What Can We Learn From Those “Wild” Danish Kids?

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Not too long ago, a video came out from a program in Australia about a day in the life of a forest kindergarten in Denmark. http://www.sbs.com.au/news/dateline/story/kids-gone-wild. It was so outrageous for many around the world that the story went viral.

In the video, children can be seen playing outside in freezing and raining weather, climbing extremely tall trees with no safety net and wading through mud puddles near unfenced in fjords. They are seen rolling down steep, wet, tree dotted hills and whittling sticks with real knives.

For a foreign onlooker, this can conjure up images of grabbing the phone and dialing child services. To a Dane, this is a rather normal setting for the stage of life growing up in Denmark.

The video made so much global noise, in fact, that it ended up on Danish national tv where the commentators talked about our book “The Danish Way of Parenting” and expressed their surprise that Denmark’s style of parenting could be seen as different to the rest of the world. But indeed, in many ways, it is. And one of the main ways it is different is in the way they trust their kids.

Teaching children how to do things for themselves and explaining what can be dangerous and why they need to be careful is laying the groundwork for trust. The key, however, is then to stand back and let them respect the boundaries for themselves. This is extremely powerful. Children are amazing at following rules when they really understand their purpose and internalize them.

There are over 500 forest kindergartens in Denmark and they are not seen as radicalized baby boot camps. The thought of hovering over children to protect them, as we do in other cultures, or correcting every move they make would seem very strange indeed for a Dane.

Children are natural explorers so the overcorrecting, protecting, taking over a task or over barricading any possible danger areas instead of explaining what they are and how to be careful are all contrary to instilling trust and building confidence in kids.

Our inability as parents to just stand back and let them hurt themselves is also a fundamental learning curve. Life is about getting skinned knees as well. It’s about falling down and getting back up. That is resilience. And resilience has been proven to be one of the greatest factors in cultivating more happiness.

Seeing that Denmark has once again topped the world happiness charts for 2016, I can’t help but wonder if this instillation of resilience and trust in the young has something to do with those results.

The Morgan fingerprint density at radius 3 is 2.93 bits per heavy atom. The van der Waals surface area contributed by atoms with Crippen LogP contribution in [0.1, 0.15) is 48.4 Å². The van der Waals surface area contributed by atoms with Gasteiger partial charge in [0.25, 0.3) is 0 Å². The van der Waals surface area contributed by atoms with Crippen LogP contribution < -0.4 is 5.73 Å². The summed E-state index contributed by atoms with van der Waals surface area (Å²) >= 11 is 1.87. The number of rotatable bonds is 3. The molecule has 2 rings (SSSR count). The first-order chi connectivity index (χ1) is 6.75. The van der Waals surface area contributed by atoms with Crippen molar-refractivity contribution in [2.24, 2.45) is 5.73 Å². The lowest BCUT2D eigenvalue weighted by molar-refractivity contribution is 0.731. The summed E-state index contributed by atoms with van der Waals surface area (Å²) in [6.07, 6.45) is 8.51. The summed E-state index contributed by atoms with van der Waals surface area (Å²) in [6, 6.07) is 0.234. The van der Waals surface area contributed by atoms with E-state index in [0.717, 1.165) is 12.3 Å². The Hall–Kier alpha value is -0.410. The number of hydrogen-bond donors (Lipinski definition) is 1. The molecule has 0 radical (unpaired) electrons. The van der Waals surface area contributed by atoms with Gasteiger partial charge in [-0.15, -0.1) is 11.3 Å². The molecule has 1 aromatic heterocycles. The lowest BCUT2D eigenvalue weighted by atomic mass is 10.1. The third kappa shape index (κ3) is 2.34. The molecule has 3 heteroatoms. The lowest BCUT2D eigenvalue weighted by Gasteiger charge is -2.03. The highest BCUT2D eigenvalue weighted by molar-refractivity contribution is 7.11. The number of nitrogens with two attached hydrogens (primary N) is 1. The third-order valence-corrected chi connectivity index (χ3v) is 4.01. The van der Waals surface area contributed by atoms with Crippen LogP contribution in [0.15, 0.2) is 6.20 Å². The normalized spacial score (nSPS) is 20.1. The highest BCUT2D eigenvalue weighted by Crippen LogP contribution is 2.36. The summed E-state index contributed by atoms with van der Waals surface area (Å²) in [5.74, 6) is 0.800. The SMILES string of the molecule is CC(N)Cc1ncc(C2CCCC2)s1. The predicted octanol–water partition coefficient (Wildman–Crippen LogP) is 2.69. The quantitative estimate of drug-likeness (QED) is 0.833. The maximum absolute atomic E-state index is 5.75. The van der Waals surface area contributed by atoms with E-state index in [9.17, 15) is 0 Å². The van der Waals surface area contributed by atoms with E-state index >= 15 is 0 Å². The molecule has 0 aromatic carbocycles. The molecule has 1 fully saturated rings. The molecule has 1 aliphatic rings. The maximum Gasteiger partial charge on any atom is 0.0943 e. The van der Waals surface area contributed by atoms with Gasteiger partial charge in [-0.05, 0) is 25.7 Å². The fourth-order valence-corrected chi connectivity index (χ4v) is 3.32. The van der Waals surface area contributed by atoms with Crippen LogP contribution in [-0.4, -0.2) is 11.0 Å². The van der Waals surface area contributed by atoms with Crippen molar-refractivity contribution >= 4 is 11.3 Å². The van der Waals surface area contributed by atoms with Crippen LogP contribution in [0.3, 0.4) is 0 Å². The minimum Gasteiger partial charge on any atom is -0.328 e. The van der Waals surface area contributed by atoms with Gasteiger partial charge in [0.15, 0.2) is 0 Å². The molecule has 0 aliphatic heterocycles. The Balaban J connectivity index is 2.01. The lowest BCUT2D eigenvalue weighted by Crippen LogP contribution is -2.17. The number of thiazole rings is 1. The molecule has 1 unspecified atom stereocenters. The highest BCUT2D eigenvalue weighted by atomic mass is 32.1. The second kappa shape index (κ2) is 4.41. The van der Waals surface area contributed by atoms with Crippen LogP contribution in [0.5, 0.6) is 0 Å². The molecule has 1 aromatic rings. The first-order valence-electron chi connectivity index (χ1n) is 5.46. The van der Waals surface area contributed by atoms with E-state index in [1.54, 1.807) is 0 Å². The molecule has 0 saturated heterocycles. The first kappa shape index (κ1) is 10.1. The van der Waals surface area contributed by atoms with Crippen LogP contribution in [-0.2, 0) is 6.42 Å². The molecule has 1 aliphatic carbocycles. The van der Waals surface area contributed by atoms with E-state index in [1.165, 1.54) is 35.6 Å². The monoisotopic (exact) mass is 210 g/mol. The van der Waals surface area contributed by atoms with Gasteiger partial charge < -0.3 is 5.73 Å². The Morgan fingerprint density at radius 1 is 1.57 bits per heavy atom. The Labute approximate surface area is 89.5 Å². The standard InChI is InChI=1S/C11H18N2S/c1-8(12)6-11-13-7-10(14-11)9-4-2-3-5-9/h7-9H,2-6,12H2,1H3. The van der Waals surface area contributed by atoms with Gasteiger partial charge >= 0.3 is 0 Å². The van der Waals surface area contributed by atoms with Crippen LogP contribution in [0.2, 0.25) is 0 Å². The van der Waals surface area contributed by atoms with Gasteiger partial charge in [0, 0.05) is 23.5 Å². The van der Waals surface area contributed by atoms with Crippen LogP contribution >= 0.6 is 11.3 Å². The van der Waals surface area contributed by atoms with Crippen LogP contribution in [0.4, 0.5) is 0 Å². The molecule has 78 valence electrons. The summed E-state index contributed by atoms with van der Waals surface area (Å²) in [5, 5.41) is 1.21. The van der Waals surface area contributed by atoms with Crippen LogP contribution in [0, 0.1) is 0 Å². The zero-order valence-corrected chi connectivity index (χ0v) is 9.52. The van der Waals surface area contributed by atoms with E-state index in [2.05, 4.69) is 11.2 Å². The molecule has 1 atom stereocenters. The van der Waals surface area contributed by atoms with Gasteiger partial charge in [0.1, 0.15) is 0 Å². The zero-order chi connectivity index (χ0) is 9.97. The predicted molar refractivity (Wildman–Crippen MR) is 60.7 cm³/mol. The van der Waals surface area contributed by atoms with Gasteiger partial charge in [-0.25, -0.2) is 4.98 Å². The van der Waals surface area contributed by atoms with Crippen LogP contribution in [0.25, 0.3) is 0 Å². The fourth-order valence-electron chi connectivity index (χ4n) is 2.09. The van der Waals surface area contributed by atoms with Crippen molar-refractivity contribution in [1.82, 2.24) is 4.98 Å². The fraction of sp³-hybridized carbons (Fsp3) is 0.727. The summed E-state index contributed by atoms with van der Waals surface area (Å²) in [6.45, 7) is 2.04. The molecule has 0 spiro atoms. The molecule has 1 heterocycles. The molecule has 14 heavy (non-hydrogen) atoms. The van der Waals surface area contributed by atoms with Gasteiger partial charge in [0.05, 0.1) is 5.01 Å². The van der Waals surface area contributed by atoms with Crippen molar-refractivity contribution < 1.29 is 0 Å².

As someone who grew up being told “no, don’t do that” often and currently living in a country where a lot of parents hover over their kids and worry, it’s definitely not always easy to stand back and trust my kids knowing that they can hurt themselves.

But I believe so much in the Danish Way of parenting that I take a breath, close my eyes if I have to, and stand back. I really hope that trusting them to trust in themselves will protect them better than I can later in life.

So far, (knock on wood) no one has been hurt and no one has called child services on me. I haven’t started my knife whittling class for three to five year olds yet though.

In one scene in the Danish forest kindergarten video the interviewer asks in a clearly concerned voice if the teacher is worried about the boys hurting themselves with the huge sticks they are wielding around each other.

“Sometimes they hit, yes, and they get a little accident but that’s the way to learn. Only once I had to drive to the hospital with a boy with a big injury in 17 years. So I am not worried”

The teacher replies very nonchalantly.

The interviewer pauses and asks nervously

“And what was the injury?”

“It was a parent who drove over a foot.”

In 17 years of an outrageously dangerous looking kindergarten where children are trusted to follow rules themselves, the biggest injury came from an adult driving over a child’s foot.

They say the truth hurts sometimes and here it really does. If adults could just stand back a little more, we would be amazed at how capable our kids are with a little space and trust.

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Jessica Joelle Alexander

Jessica Joelle Alexander is a bestselling American author, Danish parenting expert, columnist, speaker, and cultural researcher. Her work has been featured in TIME, The Atlantic, Salon, NPR, Huffington Post, NY Times and the Greater Good Science Center Berkley.

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